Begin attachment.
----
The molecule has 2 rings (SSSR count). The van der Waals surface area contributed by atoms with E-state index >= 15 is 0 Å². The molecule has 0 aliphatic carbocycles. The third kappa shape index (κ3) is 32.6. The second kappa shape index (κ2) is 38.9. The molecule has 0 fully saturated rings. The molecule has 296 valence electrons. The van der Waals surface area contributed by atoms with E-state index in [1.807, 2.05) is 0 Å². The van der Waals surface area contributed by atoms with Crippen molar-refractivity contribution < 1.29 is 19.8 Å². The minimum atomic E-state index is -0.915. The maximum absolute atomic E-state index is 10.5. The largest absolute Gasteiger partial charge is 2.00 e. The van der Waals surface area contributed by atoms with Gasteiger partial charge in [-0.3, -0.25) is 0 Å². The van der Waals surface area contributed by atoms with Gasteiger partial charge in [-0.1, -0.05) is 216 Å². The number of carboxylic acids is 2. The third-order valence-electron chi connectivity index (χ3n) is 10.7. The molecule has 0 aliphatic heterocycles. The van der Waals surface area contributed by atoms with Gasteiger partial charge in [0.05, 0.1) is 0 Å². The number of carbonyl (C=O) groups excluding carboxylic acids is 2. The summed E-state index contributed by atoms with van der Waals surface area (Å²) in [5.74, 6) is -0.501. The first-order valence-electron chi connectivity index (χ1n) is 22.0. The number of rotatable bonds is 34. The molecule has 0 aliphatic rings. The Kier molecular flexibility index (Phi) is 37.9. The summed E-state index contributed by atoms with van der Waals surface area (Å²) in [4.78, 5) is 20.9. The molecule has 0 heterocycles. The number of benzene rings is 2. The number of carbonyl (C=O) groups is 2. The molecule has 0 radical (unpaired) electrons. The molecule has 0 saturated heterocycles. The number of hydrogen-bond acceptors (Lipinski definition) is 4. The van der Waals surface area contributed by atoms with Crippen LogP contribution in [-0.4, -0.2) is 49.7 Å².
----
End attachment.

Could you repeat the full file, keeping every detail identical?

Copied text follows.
The molecule has 2 rings (SSSR count). The van der Waals surface area contributed by atoms with E-state index >= 15 is 0 Å². The molecule has 0 aliphatic carbocycles. The third kappa shape index (κ3) is 32.6. The second kappa shape index (κ2) is 38.9. The molecule has 0 fully saturated rings. The molecule has 296 valence electrons. The van der Waals surface area contributed by atoms with E-state index in [1.807, 2.05) is 0 Å². The van der Waals surface area contributed by atoms with Crippen molar-refractivity contribution < 1.29 is 19.8 Å². The minimum atomic E-state index is -0.915. The maximum absolute atomic E-state index is 10.5. The largest absolute Gasteiger partial charge is 2.00 e. The van der Waals surface area contributed by atoms with Gasteiger partial charge in [-0.3, -0.25) is 0 Å². The van der Waals surface area contributed by atoms with Gasteiger partial charge in [-0.1, -0.05) is 216 Å². The number of carboxylic acids is 2. The third-order valence-electron chi connectivity index (χ3n) is 10.7. The molecule has 0 aliphatic heterocycles. The van der Waals surface area contributed by atoms with Gasteiger partial charge in [0.05, 0.1) is 0 Å². The number of carbonyl (C=O) groups excluding carboxylic acids is 2. The summed E-state index contributed by atoms with van der Waals surface area (Å²) in [5.74, 6) is -0.501. The first-order valence-electron chi connectivity index (χ1n) is 22.0. The number of rotatable bonds is 34. The molecule has 0 aliphatic rings. The Kier molecular flexibility index (Phi) is 37.9. The summed E-state index contributed by atoms with van der Waals surface area (Å²) in [4.78, 5) is 20.9. The molecule has 0 heterocycles. The number of benzene rings is 2. The number of carbonyl (C=O) groups is 2. The molecule has 0 radical (unpaired) electrons. The molecule has 0 saturated heterocycles. The number of hydrogen-bond acceptors (Lipinski definition) is 4. The van der Waals surface area contributed by atoms with Crippen LogP contribution in [-0.4, -0.2) is 49.7 Å².